an important source of inspiration for the Expressionists. His vibrant and emotionally charged
works opened up new possibilities for introspective expression. In particular, Munch's frenetic
canvases expressed the anxiety of the individual within the newly modernized European society;
his famous painting The Scream (1893) evidenced the conflict between spirituality and
modernity as a central theme of his work. By 1905 Munch's work was well known within
Germany and he was spending much of his time there as well, putting him in direct contact with
the Expressionists.


Pablo Picasso was the most dominant and influential artist of the first half of the twentieth
century. Associated most of all with pioneering Cubism, alongside Georges Braque, he also
invented collage.

This painting was painted in 1907 and it was called the most innovative painting since the work
of Giotto. he reductionism and contortion of space in the painting was incredible, and
dislocation of faces explosive.
Salvado Dali
The Persistence of Memory (1931)
This is one of the best. After entertaining guests in the evening, Dalí sat at the table looking
upon the soft, half melted Camembert cheese. Suddenly the idea of melting watches came to
him and he immediately got to work.

Vladimir Tatlin was a prominent Russian avant-garde artist and architect. He was one of the key
figures of the Constructivist movement.
Vladimir Tatlin’s Monument to the Third International became famous partly because it was
never built.
Tatlin first planned to create a monument to celebrate the 1917 Russian Revolution. In March
1919, however, communist parties from across the world met in Moscow to unite under a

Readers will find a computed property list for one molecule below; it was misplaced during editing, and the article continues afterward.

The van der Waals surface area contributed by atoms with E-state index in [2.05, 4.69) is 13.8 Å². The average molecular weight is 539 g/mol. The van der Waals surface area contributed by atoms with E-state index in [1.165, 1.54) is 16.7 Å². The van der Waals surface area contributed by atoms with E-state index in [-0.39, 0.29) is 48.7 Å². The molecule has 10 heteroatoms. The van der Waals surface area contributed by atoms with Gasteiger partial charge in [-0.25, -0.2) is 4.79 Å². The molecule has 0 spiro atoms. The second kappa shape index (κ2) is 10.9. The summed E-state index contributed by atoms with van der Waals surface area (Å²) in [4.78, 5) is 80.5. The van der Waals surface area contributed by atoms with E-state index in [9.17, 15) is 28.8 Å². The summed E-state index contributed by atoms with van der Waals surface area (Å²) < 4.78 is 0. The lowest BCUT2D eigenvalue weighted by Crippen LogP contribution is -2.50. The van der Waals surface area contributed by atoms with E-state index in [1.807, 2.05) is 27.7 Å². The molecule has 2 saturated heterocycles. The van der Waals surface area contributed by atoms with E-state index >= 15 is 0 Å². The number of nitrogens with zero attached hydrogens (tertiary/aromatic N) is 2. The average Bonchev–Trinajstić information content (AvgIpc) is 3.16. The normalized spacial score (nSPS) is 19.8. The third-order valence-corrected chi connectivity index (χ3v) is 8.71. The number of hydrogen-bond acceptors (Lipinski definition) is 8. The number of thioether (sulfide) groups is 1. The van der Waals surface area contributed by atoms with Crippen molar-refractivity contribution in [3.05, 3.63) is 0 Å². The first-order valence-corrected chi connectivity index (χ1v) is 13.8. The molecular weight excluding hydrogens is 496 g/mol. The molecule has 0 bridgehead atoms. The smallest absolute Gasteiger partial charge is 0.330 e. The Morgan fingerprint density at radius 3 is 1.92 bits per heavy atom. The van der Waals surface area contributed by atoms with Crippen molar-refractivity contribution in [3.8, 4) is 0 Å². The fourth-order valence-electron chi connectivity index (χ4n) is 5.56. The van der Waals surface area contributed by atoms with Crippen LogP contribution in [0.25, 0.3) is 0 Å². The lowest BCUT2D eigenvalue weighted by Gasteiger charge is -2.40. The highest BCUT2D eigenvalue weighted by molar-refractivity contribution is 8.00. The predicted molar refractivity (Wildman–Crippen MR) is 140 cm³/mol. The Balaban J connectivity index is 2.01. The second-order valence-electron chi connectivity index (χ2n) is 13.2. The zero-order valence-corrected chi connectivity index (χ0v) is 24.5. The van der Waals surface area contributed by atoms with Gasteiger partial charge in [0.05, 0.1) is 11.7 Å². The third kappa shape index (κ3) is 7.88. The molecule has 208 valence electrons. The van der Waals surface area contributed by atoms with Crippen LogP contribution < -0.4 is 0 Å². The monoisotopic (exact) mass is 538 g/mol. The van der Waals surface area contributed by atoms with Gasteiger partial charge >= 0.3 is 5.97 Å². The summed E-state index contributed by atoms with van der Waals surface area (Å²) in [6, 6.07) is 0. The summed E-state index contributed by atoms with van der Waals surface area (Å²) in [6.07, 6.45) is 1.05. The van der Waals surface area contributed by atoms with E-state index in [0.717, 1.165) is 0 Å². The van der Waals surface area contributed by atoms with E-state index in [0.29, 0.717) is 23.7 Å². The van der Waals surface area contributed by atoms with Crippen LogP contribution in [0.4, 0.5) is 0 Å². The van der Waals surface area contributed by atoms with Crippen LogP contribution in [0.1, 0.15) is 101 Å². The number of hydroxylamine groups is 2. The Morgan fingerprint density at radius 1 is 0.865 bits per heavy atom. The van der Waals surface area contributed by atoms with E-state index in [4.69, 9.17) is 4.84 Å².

single organisation, the Communist International, and he rededicated his project to this historic
meeting and its vision for the future.

Man Ray and The Gift
The American artist Man Ray (born Emanuel Radnitzky in 1890; d. 1976) arrived in Paris in 1921.
Within a year, the artist had his first solo show at a Parisian gallery. Among the works he
exhibited was one unlisted sculpture: the object, which he called The Gift, was an everyday
flatiron with brass tacks glued in a column down its center. According to Man Ray in his
autobiography Self-Portrait, the object was made quickly, in a bout of inspiration, the day of the
gallery opening.

At the start of the 20th century, two young artists, Henri Matisse and André Derain formed the
basis of a group of painters who enjoyed painting pictures with outrageously bold colors. The
group were nicknamed 'Les Fauves' which meant 'wild beasts' in French. Their title was coined
by the art critic Louis Vauxcelles who was amused by the exaggerated color in their art. At the
Salon d'automne of 1905 he entered a gallery where Les Fauves were exhibiting their paintings.
Surprised by the contrast with a typical renaissance sculpture that stood in the centre of this
room, he exclaimed with irony, "Donatello au mileau des fauves!" (Donatello in the middle of
the wild beasts!). The name stuck.

Gino Severini was an Italian painter and a leading member of the Futurist movement. He was
associated with neo-classicism and the pictorial return to order in the decade after the First
World War. During his career he worked in a variety of media, including mosaic and fresco.

Here a woman with brown curls and a white, blue, and pink flounced dress dances in the Paris
nightclub Bal Tabarin. Elements of the work point to current events—the Arab riding a camel
refers to the Turco-Italian War of 1911 and flags indicate sentiments of nationalism. In his
depiction of Bal Tabarin the artist merges his interest in capturing the dynamism of motion,
shared with fellow Futurists, with the integration of text and collage elements, such as sequins,
influenced by his study of French Cubism.
Wyndham Lewis
Percy Wyndham Lewis (1882–1957) was one of the most important British artists of his time. A
highly skilled painter and draughtsman, Lewis was also a writer, soldier, critic and editor. The
exhibition presents a wide variety of portraits of early modern celebrities known by Lewis, such
as T. S. Eliot and James Joyce, as well as his self-portraits and images of his wife, Froanna.
Through the portraits, this exhibition explores Lewis’s ideas about human personality, which he
viewed as complex and unsettled. Lewis tended to present himself to the public in personas
which he often reinvented, and the self-portraits strongly reflect these different inventions.
This exhibition provides a fascinating insight into Lewis’s life and work, as well as the cultural
world in which he operated.(http://www.npg.org.uk/wyndhamlewis/exhibition.html)